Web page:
SPANDO has promoted international networking and exported its techniques to several other institutions through direct project-funded collaborations with the College of William and Mary (Williamsburg, VA, USA), Gran Sasso Science Institute (L’Aquila, Italy), Politecnico di Milano (Milan, Italy), Fondazione Bruno Kessler (Trento, Italy), and MIT Media Lab (Cambridge, MA, USA).

The project also included dissemination and outreach activities that go beyond collaborations. Presentations for the project results have been given at BBC Research (London, UK), Gran Sasso Science Institute (L’Aquila, Italy), Northeastern University (Boston, MA, USA), and several internal outreach events organised within Imperial College London.
Dissemination and collaborations are continuing after the end of the project through the project website, which has made all the project publications and software modules available for download with open access. Since the project has left several possibilities for further developments, we expect that all the available material will: (i) ease the adoption of SPANDO techniques by cloud software companies to reduce their costs and improve the experience of their customers; and (ii) ease the creation of follow-up projects in the research community.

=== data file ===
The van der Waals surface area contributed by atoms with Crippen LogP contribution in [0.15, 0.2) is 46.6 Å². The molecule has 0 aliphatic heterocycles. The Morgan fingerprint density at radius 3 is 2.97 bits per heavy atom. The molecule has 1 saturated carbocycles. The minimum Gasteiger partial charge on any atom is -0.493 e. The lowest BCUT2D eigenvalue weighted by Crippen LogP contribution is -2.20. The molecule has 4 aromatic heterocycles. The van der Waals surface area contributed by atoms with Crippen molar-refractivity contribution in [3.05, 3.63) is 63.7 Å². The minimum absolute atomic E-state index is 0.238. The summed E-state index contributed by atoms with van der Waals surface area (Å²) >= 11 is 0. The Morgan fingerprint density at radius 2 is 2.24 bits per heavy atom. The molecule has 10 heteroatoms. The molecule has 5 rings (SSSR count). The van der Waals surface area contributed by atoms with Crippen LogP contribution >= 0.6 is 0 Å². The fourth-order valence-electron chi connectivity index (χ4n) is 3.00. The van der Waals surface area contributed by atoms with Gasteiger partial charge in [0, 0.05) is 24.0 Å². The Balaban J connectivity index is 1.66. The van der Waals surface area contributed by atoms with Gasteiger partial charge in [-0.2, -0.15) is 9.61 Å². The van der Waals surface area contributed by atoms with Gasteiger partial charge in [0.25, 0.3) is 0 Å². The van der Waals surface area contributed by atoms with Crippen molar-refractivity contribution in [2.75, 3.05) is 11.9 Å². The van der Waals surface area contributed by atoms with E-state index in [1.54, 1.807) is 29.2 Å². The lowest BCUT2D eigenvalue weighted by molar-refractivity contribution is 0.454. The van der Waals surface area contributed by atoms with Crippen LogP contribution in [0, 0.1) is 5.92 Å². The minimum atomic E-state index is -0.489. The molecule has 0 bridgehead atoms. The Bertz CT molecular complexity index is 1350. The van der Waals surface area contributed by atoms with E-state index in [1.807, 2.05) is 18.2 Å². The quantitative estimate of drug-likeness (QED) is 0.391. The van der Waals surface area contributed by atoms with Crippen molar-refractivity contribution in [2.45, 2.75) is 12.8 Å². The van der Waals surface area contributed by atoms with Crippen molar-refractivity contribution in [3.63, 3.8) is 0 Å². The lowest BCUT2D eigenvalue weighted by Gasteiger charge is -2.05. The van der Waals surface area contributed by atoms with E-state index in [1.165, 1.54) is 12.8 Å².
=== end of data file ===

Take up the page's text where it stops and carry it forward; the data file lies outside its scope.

For more information regarding SPANDO, its documentation and its tools, visit the official website at http://www.spando.org or contact Dr. Daniel J. Dubois (daniel@dubois.it).

Reported by

IMPERIAL COLLEGE OF SCIENCE, TECHNOLOGY AND MEDICINE
United Kingdom